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124 E Washington, Ann Arbor, MI 48104 | 734.585.5567 | email@example.com | M-Th 10-9 | Fri & Sa 10-10 | Sun 10-7
Literati is proud to partner with our neighbors at the Neutral Zone to welcome Kaveh Akbar and Hanif Abdurraqib who will be reading from their latest work Calling a Wolf a Wolf and They Can't Kill Us Until They Kill Us.
This event will be at the Neutral Zone.
About Calling a Wolf a Wolf
This highly-anticipated debut boldly confronts addiction and courses the strenuous path of recovery, beginning in the wilds of the mind. Poems confront craving, control, the constant battle of alcoholism and sobriety, and the questioning of the self and its instincts within the context of this never-ending fight. From "Stop Me If You've Heard This One Before": Sometimes you just have to leave whatever's real to you, you have to clomp through fields and kick the caps off all the toadstools. Sometimes you have to march all the way to Galilee or the literal foot of God himself before you realize you've already passed the place where you were supposed to die. I can no longer remember the being afraid, only that it came to an end.
About They Can't Kill Us Until They Kill Us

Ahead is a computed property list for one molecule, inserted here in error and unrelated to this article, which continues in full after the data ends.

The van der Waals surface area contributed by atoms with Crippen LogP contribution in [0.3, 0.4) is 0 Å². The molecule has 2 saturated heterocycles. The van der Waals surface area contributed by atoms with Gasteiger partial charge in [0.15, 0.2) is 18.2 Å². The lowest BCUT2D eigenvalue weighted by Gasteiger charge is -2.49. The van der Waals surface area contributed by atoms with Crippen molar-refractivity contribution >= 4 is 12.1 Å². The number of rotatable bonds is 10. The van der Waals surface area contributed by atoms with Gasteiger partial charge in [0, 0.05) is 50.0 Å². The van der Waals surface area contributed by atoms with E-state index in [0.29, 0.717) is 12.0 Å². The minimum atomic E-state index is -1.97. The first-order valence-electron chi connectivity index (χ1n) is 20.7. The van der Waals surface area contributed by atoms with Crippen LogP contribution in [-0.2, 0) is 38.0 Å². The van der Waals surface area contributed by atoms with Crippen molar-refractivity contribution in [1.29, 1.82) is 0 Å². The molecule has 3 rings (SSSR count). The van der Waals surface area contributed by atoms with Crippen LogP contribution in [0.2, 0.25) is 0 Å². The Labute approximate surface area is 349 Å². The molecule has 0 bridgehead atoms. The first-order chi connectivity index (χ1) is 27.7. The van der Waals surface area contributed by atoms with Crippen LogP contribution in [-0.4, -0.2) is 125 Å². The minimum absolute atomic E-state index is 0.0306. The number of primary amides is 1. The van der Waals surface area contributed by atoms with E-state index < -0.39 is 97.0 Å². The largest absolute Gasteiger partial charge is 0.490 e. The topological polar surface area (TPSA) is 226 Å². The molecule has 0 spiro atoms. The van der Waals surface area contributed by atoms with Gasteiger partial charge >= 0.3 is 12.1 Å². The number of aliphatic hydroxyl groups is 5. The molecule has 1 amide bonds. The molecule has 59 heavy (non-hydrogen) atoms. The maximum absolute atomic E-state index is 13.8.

n an age of confusion, fear, and loss, Hanif Willis-Abdurraqib's is a voice that matters. Whether he's attending a Bruce Springsteen concert the day after visiting Michael Brown's grave, or discussing public displays of affection at a Carly Rae Jepsen show, he writes with a poignancy and magnetism that resonates profoundly.
In the wake of the nightclub attacks in Paris, he recalls how he sought refuge as a teenager in music, at shows, and wonders whether the next generation of young Muslims will not be afforded that opportunity now. While discussing the everyday threat to the lives of black Americans, Willis-Abdurraqib recounts the first time he was ordered to the ground by police officers: for attempting to enter his own car.
In essays that have been published by the New York Times, MTV, and Pitchfork, among others—along with original, previously unreleased essays—Willis-Abdurraqib uses music and culture as a lens through which to view our world, so that we might better understand ourselves, and in so doing proves himself a bellwether for our times.
Kaveh Akbar is the founding editor of Divedapper. His poems appear recently or soon in The New Yorker, Poetry, APR, Tin House, PBS NewsHour, and elsewhere. He is the author of Calling a Wolf a Wolf (Alice James 2017) and the chapbook Portrait of the Alcoholic (Sibling Rivalry). The recipient of a 2016 Ruth Lilly and Dorothy Sargent Rosenberg Fellowship from the Poetry Foundation and the Lucille Medwick Memorial Award from the Poetry Society of America, Kaveh was born in Tehran, Iran, and currently lives and teaches in Florida.
Hanif Abdurraqib is a poet, writer, and cultural critic from Columbus, Ohio. His first collection of poems, The Crown Ain't Worth Much, was released by Button Poetry in 2016. His essays and music criticism have appeared in The New York Times, The FADER, and Pitchfork. He is currently a columnist at MTV News.